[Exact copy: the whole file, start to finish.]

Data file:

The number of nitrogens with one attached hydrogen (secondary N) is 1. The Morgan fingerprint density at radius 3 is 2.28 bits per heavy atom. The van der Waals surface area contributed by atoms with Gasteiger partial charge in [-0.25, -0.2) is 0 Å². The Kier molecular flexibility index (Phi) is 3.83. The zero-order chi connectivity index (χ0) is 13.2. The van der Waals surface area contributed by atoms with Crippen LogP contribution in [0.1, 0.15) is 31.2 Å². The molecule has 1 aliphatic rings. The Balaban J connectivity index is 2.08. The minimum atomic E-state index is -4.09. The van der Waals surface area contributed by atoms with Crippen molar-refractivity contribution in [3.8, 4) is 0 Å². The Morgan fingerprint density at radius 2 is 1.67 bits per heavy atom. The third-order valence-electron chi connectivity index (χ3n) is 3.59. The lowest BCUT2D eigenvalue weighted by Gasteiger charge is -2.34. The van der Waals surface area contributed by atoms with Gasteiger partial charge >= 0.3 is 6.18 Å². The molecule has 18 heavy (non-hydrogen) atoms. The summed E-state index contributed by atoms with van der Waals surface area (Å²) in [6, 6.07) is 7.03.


The number of nitrogens with one attached hydrogen (secondary N) is 1. The Morgan fingerprint density at radius 3 is 2.28 bits per heavy atom. The van der Waals surface area contributed by atoms with Gasteiger partial charge in [-0.25, -0.2) is 0 Å². The Kier molecular flexibility index (Phi) is 3.83. The zero-order chi connectivity index (χ0) is 13.2. The van der Waals surface area contributed by atoms with Crippen LogP contribution in [0.1, 0.15) is 31.2 Å². The molecule has 1 aliphatic rings. The Balaban J connectivity index is 2.08. The minimum atomic E-state index is -4.09. The van der Waals surface area contributed by atoms with Crippen molar-refractivity contribution in [3.8, 4) is 0 Å². The Morgan fingerprint density at radius 2 is 1.67 bits per heavy atom. The third-order valence-electron chi connectivity index (χ3n) is 3.59. The lowest BCUT2D eigenvalue weighted by Gasteiger charge is -2.34. The van der Waals surface area contributed by atoms with Gasteiger partial charge >= 0.3 is 6.18 Å². The molecule has 18 heavy (non-hydrogen) atoms. The summed E-state index contributed by atoms with van der Waals surface area (Å²) in [6, 6.07) is 7.03.